Erika Perkinson has nightmares.
Sometimes she wonders if her son is safe, has a place to stay or how scared he must be. Mostly, she wonders if he is dead. Yesterday, after days without word from him, she saw 17-year-old Jesse Murray’s face staring back at her from the pages of a Sunday newspaper.
When he left her Auckland home two weeks ago, he told her he had a place to stay. Really, he had been sleeping on Christchurch’s streets, begging for money to buy synthetic cannabis.
Jesse, who does not have a phone and is unable be contacted, had joined a protest in Addington against legal highs. The drug had destroyed his life, he said. He had tried to quit more than a dozen times, but each time the pain was too great.
In January, when Jesse walked through her door, Perkinson had wanted to take him to hospital. He had lost 30kg since the last time she saw him.
He could not eat or take fluids without vomiting.
‘‘I thought he was going to die,’’ she said.
Within 24 hours, Jesse would start having withdrawals from the drug, convulsing and vomiting blood.
‘‘If people saw that there is no way it would still be legal,’’ Perkinson said. ‘‘It is a horrific drug.’’
Perkinson had weathered criticism from people who could not understand her son’s situation. She had tried everything to help him.
She had taken him to see psychologists, including calling television personality Nigel Latta for advice. She had taken him to drug rehabilitation centre Odyssey House twice. Each time he left.
‘‘He has fallen through the gaps,’’ she said.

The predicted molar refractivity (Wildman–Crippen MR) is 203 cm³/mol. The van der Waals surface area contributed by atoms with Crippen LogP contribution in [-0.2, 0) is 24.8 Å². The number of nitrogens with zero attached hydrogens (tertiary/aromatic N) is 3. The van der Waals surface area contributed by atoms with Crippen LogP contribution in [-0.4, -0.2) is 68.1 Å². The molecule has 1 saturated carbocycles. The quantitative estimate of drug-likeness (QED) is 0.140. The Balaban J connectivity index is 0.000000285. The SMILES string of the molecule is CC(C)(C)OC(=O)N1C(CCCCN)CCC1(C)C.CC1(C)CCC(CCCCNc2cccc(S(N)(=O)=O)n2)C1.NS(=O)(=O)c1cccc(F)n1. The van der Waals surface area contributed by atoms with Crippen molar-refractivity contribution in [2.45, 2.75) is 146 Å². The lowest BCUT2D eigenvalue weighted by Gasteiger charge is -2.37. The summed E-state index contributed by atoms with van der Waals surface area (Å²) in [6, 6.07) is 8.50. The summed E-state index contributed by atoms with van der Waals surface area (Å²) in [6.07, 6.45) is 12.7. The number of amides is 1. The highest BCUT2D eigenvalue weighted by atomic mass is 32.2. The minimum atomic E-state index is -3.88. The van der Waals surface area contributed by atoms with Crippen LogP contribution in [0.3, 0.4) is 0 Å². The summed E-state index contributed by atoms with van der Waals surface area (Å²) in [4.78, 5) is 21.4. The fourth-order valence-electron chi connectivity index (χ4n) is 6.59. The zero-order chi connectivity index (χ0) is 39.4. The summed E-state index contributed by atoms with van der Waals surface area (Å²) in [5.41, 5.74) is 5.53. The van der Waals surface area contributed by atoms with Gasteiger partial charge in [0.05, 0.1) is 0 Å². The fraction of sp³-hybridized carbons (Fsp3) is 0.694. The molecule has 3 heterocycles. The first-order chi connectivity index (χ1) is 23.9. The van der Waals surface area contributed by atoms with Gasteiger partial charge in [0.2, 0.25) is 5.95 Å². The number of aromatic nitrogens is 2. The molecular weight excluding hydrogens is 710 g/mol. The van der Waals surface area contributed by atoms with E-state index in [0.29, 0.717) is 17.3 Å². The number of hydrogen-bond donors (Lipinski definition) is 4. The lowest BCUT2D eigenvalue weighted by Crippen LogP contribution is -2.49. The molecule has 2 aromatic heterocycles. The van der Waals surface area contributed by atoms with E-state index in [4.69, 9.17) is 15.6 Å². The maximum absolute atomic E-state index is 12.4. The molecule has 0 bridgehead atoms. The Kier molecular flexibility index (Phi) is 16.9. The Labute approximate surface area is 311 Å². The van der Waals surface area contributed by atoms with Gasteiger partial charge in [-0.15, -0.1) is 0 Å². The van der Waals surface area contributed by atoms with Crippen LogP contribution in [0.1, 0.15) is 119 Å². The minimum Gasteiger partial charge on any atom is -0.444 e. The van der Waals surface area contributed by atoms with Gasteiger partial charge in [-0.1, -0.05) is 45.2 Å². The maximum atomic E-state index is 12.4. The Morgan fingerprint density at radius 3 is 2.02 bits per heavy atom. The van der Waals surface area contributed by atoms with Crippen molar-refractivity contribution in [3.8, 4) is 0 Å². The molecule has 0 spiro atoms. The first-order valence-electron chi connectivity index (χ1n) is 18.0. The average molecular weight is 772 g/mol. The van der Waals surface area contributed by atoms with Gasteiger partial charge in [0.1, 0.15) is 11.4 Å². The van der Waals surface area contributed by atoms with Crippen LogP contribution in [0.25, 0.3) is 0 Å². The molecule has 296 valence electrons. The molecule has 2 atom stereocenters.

Perkinson said he did not qualify for mental health help because of his drug habit.
‘‘He told me ‘there is no place in society for a person like me’. He just struggles so much with day-to-day life he can’t see there is anything for him in a normal world.’’
Jesse began smoking the drug when he was 14 after a traumatic family event. He went from being a personable, charming boy who could get along with anyone to moody and angry, Perkinson said. Soon things were going missing from the house. He would steal video games from his siblings and start selling items from around the house to fund his habit. You could not trust him, Perkinson said.
‘‘It was horrible to see. I just felt powerless. We tried so much.’’
His siblings did not ask where he was any more. There were many times when he would disappear, only to get in touch when he needed money from his already financially-stretched family.
Every time Perkinson sees a police car she thinks it is because of her son. ‘‘You fly between nervous and scared. There is never a relaxed time.’’
She was open to any help people could offer her son. But even if she could afford to come to Christchurch she would not know where to start looking for him.
When she saw him last, Jesse had told his mother that he had a place to stay in Christchurch. He was positive about moving on with his life. She was happy. For the first time in a long time she felt hopeful. She slept soundly.
‘‘Now I know what they mean when they say hope is a dangerous thing.’’
- The Press